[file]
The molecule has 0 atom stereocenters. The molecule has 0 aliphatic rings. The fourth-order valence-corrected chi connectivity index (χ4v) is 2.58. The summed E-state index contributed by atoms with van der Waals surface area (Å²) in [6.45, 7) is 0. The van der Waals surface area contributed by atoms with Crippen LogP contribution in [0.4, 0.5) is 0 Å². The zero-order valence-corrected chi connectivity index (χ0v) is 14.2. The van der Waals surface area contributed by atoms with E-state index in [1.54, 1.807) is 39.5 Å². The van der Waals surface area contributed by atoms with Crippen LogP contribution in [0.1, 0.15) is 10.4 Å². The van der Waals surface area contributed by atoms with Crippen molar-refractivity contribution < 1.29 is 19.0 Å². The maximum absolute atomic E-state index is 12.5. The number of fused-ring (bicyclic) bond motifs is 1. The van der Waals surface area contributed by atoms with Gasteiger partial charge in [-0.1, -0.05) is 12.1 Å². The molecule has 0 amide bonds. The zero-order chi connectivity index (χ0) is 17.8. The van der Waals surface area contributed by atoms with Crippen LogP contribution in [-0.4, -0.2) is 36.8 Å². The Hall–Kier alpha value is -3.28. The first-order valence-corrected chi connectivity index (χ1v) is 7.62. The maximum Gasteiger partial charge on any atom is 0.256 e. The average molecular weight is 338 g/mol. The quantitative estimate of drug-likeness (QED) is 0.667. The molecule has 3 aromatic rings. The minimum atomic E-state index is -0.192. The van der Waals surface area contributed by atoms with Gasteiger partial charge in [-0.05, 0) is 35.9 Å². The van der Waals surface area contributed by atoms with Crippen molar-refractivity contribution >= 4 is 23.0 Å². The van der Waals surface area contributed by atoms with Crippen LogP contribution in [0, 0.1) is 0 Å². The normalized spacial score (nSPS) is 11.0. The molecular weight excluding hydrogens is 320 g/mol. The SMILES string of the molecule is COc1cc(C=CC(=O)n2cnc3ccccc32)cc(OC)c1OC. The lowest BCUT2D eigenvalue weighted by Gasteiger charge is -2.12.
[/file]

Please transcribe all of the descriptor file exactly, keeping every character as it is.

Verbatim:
The molecule has 0 atom stereocenters. The molecule has 0 aliphatic rings. The fourth-order valence-corrected chi connectivity index (χ4v) is 2.58. The summed E-state index contributed by atoms with van der Waals surface area (Å²) in [6.45, 7) is 0. The van der Waals surface area contributed by atoms with Crippen LogP contribution in [0.4, 0.5) is 0 Å². The zero-order valence-corrected chi connectivity index (χ0v) is 14.2. The van der Waals surface area contributed by atoms with E-state index in [1.54, 1.807) is 39.5 Å². The van der Waals surface area contributed by atoms with Crippen LogP contribution in [0.1, 0.15) is 10.4 Å². The van der Waals surface area contributed by atoms with Crippen molar-refractivity contribution < 1.29 is 19.0 Å². The maximum absolute atomic E-state index is 12.5. The number of fused-ring (bicyclic) bond motifs is 1. The van der Waals surface area contributed by atoms with Gasteiger partial charge in [-0.1, -0.05) is 12.1 Å². The molecule has 0 amide bonds. The zero-order chi connectivity index (χ0) is 17.8. The van der Waals surface area contributed by atoms with Crippen LogP contribution in [-0.4, -0.2) is 36.8 Å². The Hall–Kier alpha value is -3.28. The first-order valence-corrected chi connectivity index (χ1v) is 7.62. The maximum Gasteiger partial charge on any atom is 0.256 e. The average molecular weight is 338 g/mol. The quantitative estimate of drug-likeness (QED) is 0.667. The molecule has 3 aromatic rings. The minimum atomic E-state index is -0.192. The van der Waals surface area contributed by atoms with Gasteiger partial charge in [-0.05, 0) is 35.9 Å². The van der Waals surface area contributed by atoms with Crippen molar-refractivity contribution >= 4 is 23.0 Å². The van der Waals surface area contributed by atoms with Crippen LogP contribution in [0, 0.1) is 0 Å². The normalized spacial score (nSPS) is 11.0. The molecular weight excluding hydrogens is 320 g/mol. The SMILES string of the molecule is COc1cc(C=CC(=O)n2cnc3ccccc32)cc(OC)c1OC. The lowest BCUT2D eigenvalue weighted by Gasteiger charge is -2.12.